Sarkar, M., Konar, H. and Raut, D.K. (2011) Knowledge and Health Care-Seeking Behavior in Relation to Gynaecological Malignancies in India: A Study of the Patients with Gynaecological Malignancies in a Tertiary Care Hospital of Kolkata. Journal of Cancer Education, 26, 348-354.
 Hemalatha, A.L., Gayathri, M.N., Deepthi, B.R., Neelima, P.C., Giripunja, M. and Nayana, N.S. (2013) Evaluation of Trends in the Profile of Gynaecological Malignancies at a Tertiary Care Hospital in Karnataka, South India. International Journal of Medical Research and Health Sciences, 2, 870-873.
 Momtahen, S., Kadivar, M., Kazzazi, A.S. and Gholipour, F. (2009) Assessment of Gynaecologic Malignancies: A Multi-Center Study in Tehran (1995-2005). Indian Journal of Cancer, 46, 226-230.
 Laryea, D.O., Awuah, B., Amoako, Y.A., Osei-Bonsu, E., Dogbe, J., Larsen-Reindorf, R., et al. (2014) Cancer Incidence in Ghana, 2012: Evidence from a Population-Based Cancer Registry. BMC Cancer, 14, 362.
 Luesley, D.M. (2012) Malignant Diseases of the Vulva and the Vagina. In: Dewhurst’s Textbook of Obstetrics and Gynaecology, 8th Ed, John Wiley and Son, Ltd., New York, 729-745.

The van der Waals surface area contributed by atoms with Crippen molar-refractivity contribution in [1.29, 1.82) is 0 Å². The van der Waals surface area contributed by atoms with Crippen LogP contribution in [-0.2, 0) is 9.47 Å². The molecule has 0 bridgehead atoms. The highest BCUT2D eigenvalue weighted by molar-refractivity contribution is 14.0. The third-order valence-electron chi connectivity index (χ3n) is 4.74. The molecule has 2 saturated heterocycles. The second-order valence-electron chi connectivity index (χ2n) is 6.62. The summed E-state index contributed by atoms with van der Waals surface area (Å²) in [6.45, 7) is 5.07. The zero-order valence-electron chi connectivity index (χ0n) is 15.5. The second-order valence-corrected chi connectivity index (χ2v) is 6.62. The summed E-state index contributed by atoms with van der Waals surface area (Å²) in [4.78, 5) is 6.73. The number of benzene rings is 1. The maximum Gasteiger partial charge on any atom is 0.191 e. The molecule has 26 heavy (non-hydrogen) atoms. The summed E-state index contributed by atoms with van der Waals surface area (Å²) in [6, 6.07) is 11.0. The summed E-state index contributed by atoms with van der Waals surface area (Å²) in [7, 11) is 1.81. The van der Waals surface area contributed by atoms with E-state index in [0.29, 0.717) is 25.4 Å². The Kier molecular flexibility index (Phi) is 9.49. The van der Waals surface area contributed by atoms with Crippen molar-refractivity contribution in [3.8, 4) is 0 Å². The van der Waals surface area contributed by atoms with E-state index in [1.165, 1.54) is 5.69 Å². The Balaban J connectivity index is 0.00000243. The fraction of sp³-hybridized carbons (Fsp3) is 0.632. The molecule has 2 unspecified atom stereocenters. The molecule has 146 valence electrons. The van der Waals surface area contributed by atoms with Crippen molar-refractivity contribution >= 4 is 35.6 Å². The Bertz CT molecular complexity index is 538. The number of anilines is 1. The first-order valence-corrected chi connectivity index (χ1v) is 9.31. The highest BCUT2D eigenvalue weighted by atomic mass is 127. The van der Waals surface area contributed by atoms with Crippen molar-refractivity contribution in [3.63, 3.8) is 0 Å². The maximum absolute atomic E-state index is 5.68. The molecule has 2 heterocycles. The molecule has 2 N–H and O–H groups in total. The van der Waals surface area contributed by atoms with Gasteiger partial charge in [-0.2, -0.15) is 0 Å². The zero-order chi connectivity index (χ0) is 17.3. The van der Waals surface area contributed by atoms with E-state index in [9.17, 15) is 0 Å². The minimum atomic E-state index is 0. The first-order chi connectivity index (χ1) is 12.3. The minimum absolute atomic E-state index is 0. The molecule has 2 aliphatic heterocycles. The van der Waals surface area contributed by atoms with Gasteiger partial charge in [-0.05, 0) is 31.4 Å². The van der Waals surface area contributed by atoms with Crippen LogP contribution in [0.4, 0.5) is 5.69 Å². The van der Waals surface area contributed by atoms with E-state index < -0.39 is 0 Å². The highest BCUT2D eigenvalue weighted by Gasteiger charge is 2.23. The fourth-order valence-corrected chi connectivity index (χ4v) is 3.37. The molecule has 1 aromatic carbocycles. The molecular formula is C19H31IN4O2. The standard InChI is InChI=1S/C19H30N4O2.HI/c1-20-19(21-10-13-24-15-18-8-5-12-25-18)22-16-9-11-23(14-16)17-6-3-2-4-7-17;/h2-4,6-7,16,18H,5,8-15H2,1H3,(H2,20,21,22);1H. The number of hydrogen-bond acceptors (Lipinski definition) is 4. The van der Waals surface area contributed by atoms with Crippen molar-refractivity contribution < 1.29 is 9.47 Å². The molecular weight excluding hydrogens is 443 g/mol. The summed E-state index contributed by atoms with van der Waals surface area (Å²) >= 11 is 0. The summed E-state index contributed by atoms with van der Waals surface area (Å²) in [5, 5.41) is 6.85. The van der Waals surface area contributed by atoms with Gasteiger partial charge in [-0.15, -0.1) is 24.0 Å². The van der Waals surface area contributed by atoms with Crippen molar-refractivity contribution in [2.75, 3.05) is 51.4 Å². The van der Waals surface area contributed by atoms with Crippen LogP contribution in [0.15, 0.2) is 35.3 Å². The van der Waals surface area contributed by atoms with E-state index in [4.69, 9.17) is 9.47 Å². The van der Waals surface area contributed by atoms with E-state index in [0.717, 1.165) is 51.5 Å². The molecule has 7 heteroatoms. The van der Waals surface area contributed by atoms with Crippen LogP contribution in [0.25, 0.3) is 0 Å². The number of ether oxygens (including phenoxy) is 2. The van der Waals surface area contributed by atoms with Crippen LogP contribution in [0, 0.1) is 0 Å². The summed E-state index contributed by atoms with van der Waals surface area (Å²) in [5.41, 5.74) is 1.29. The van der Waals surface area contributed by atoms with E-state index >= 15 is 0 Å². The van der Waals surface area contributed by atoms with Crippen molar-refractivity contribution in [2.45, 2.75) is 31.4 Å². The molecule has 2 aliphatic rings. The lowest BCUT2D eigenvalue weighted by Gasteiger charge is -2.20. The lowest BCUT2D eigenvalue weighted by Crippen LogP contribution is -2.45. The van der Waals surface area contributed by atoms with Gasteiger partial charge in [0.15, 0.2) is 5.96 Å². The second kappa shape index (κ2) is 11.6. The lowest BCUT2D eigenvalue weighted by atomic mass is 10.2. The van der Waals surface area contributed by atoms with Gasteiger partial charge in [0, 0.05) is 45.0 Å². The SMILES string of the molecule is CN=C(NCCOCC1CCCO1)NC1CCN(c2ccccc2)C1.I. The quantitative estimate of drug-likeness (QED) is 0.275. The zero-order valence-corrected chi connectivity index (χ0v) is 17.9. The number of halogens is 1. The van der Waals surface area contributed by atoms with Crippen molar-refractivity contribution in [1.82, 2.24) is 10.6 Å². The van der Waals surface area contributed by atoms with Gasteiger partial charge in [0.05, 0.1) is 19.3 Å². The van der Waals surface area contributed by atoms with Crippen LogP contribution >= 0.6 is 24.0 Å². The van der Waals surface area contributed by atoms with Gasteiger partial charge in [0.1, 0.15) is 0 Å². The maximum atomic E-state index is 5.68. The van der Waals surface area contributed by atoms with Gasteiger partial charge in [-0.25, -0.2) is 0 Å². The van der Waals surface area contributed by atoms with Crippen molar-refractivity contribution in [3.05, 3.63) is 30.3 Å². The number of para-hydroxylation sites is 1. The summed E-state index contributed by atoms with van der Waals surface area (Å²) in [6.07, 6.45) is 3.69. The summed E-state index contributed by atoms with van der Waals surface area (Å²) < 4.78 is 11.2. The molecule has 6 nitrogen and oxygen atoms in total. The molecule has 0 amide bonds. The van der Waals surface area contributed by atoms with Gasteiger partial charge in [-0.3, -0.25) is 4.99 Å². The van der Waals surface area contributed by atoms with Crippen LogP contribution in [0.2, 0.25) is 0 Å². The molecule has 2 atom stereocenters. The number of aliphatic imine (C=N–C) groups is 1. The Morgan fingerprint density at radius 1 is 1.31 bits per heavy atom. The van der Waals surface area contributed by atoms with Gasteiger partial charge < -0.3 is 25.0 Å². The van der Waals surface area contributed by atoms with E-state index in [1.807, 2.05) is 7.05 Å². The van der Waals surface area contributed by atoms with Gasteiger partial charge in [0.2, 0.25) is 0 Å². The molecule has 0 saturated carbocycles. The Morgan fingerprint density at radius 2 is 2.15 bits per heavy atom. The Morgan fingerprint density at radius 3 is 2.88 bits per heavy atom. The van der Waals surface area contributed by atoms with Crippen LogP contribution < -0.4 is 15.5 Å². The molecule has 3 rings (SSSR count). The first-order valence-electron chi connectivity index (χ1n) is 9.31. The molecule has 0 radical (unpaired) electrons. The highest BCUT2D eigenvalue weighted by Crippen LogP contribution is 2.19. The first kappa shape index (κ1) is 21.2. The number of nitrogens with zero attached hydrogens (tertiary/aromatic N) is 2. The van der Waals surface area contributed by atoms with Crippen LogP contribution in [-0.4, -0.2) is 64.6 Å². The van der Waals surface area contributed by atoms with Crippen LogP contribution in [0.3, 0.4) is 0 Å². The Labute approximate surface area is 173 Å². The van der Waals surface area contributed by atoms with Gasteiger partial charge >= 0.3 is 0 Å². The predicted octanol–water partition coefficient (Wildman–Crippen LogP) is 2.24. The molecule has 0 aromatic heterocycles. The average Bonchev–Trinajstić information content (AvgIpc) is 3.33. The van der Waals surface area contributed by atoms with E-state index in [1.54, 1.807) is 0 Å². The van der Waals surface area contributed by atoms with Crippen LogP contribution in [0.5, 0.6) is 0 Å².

Yakasai, I.A., Ugwa, E.A. and Otubu, J. (2013) Gynaecological Malignancies in Aminu Kano Teaching Hospital Kano: A 3 Year Review. Nigerian Journal of Clinical Practice, 16, 63-66.
 Iyoke, C.A., Ugwu, G.O., Ezugwu, E.C., Ezugwu, F.O., Onyebuchi, A.K. and Lawani, O.L. (2014) Challenges Associated with the Management of Gynaecological Cancers in a Tertiary Hospital in South East Nigeria. International Journal of Women’s Health, 6, 123-130.
 Ozumba, B.C., Nzegwu, A.M. and Anyikam, A. (2011) Histological Patterns of Gynaecological Lesions in Enugu, Nigeria. A Five-Year Review from January 1, 2000 to December 31st 2004. Advances in Bioresearch, 2, 132-136.
 Altekruse, S.F., Kosary, C.L., Krapcho, M., Neyman, N., Aminou, R., Waldron, W., Ruhl, J., Howlader, N., Tatalovich, Z., Cho, H., Mariotto, A., Eisner, M.P., Lewis, D.R., Cronin, K., Chen, H.S., Feuer, E.J., Stinchcomb, D.G. and Edwards, B.K. (2007) SEER Cancer Statistics Review, 1975-2007. North American Association of Cancer Registries, Bethesda, MD, c2007.
 Jamal, S., Mamoon, N., Mushtaq, S., Luqman, M. and Moghal, S. (2006) The Pattern of Gynaecological Malignancies in 968 Cases from Pakistan. Annals of Saudi Medicine, 26, 382-384.